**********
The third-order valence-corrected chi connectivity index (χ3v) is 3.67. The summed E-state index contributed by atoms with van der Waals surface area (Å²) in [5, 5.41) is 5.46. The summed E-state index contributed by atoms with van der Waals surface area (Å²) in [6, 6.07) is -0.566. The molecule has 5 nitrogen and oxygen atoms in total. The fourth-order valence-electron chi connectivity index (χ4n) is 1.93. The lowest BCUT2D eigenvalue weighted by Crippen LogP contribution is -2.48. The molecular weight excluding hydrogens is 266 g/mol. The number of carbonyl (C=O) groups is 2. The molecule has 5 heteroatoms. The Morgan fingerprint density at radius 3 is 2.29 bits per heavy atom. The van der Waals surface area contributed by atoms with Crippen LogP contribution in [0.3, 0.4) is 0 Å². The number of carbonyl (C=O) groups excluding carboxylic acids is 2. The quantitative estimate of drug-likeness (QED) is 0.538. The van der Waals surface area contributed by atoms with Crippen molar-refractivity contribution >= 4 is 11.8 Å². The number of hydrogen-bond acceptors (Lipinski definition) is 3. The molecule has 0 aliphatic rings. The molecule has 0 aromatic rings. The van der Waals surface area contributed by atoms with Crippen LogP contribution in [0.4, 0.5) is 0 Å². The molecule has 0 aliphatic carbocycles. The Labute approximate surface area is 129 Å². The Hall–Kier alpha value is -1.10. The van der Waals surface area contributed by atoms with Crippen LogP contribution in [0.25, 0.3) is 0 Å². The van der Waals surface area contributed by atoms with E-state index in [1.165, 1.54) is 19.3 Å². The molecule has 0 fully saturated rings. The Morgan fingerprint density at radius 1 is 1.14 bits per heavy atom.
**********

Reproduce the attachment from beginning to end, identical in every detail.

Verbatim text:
The third-order valence-corrected chi connectivity index (χ3v) is 3.67. The summed E-state index contributed by atoms with van der Waals surface area (Å²) in [5, 5.41) is 5.46. The summed E-state index contributed by atoms with van der Waals surface area (Å²) in [6, 6.07) is -0.566. The molecule has 5 nitrogen and oxygen atoms in total. The fourth-order valence-electron chi connectivity index (χ4n) is 1.93. The lowest BCUT2D eigenvalue weighted by Crippen LogP contribution is -2.48. The molecular weight excluding hydrogens is 266 g/mol. The number of carbonyl (C=O) groups is 2. The molecule has 5 heteroatoms. The Morgan fingerprint density at radius 3 is 2.29 bits per heavy atom. The van der Waals surface area contributed by atoms with Crippen LogP contribution in [0.3, 0.4) is 0 Å². The number of carbonyl (C=O) groups excluding carboxylic acids is 2. The quantitative estimate of drug-likeness (QED) is 0.538. The van der Waals surface area contributed by atoms with Crippen molar-refractivity contribution >= 4 is 11.8 Å². The number of hydrogen-bond acceptors (Lipinski definition) is 3. The molecule has 0 aliphatic rings. The molecule has 0 aromatic rings. The van der Waals surface area contributed by atoms with Crippen LogP contribution in [0.4, 0.5) is 0 Å². The molecule has 0 aliphatic carbocycles. The Labute approximate surface area is 129 Å². The Hall–Kier alpha value is -1.10. The van der Waals surface area contributed by atoms with Crippen LogP contribution in [0.25, 0.3) is 0 Å². The van der Waals surface area contributed by atoms with E-state index in [1.165, 1.54) is 19.3 Å². The molecule has 0 fully saturated rings. The Morgan fingerprint density at radius 1 is 1.14 bits per heavy atom.